LITTLE ROCK — Lt. Gov. Mark Darr announced Thursday he will not seek the 4th District congressional seat being vacated by U.S. Rep. Tom Cotton, R-Dardanelle, who is running for the Republican U.S. Senate nomination.
Darr cited family considerations, but the announcement came less than a week after he announced he had filed an ethics complaint against himself for filing a false campaign expenditure report.
In a news release, Darr said he planned to continue serving as lieutenant governor, but didn’t indicate whether would seek re-election. Two Republicans have already announced for that seat, as has one Democrat.
“I feel that my priority needs to be focused on my family and sometimes trying to achieve titles gets in the way of that,” Darr said in a statement.
“I have made many friends across this state … young and old … Democrats and Republicans and for their unwavering support I am humbled,” he said.
Two other Republicans have announced for the 4th District seat — Hot Springs businessman Tommy Moll and state Rep. Bruce Westerman, also of Hot Springs.
The lone Democrat to announce for the seat is Janis Percefull, a Hot Springs teacher and author.
Cotton, who has held the 4th District seat for just eight months, has announced for the U.S. Senate seat held by Sen. Mark Pryor, a Democrat, who is seeking re-election to a third term.
Darr is facing questions over reporting of hundreds of dollars of expenditures at restaurants and gas stations not long after he took office. After filing the complaint against himself, he said he planned to correct his campaign finance reports to reclassify those expenses as debt reduction payments.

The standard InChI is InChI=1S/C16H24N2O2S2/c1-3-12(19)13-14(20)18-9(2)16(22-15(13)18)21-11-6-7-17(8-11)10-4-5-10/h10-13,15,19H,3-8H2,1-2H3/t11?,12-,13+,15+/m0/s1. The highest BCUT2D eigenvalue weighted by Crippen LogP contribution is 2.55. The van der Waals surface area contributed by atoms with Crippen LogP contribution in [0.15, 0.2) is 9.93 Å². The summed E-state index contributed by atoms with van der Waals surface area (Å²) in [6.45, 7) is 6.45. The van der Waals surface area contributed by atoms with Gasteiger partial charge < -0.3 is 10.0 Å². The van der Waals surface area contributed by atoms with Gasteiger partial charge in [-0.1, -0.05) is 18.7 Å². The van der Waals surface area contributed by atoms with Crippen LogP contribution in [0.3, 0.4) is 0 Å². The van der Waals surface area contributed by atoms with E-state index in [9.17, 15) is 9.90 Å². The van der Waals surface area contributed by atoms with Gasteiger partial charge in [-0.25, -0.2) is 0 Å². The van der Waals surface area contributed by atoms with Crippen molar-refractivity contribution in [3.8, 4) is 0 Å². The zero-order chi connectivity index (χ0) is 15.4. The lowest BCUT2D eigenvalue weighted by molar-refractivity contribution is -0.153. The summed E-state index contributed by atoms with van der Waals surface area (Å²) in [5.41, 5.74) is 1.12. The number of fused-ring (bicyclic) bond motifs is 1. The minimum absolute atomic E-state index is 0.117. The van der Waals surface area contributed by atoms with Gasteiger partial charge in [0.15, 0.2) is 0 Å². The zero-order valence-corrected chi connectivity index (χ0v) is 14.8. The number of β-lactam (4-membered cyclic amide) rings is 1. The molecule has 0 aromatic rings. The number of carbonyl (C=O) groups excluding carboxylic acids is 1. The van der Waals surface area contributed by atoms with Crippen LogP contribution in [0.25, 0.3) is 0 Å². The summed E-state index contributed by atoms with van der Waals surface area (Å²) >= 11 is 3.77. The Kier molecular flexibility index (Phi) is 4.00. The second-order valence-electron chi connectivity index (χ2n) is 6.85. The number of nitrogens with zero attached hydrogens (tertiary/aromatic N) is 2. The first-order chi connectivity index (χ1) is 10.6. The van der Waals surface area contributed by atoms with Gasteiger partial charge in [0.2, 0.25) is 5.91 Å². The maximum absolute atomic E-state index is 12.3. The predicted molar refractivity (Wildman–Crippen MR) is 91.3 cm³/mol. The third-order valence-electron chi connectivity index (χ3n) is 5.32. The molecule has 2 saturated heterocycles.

Darr declined a request for comment Thursday, but in an interview with Arkansas News Bureau columnist Roby Brock he said he had not decided if he would seek re-election for lieutenant governor.
“I think what I need to do is get this cleared up at the Ethics Commission first before I even worry about that,” he said.
Darr said there were some errors in his campaign finance report.
“No one wants to make a mistake in filing out reports, obviously,” he said. “I’m not throwing other people under the bus. I signed the reports, so it’s my campaign, my responsibility. But there were some errors on there.”
He also said he expects he may owe his campaign money because he took more than the debt he was owed.
“I think I will. It’s not a whole lot of money but it’s still an error in calculation and reporting,” he said, adding he was not ready to disclose the total payment because he wanted to review his amended filing first.
He did say that the amount was “not exorbitant.”
Darr also said he wasn’t ready to endorse any of the candidates for the 4th District congressional seat.
Westerman, in a statement issued Thursday, thanked Darr and his family “for their continued service to the people of Arkansas.”
“I salute him for being an important part of the historic 2010 election that started our state down a path of common-sense conservative government — a path we must continue to move forward upon in order to create a brighter future for our state,” Westerman said.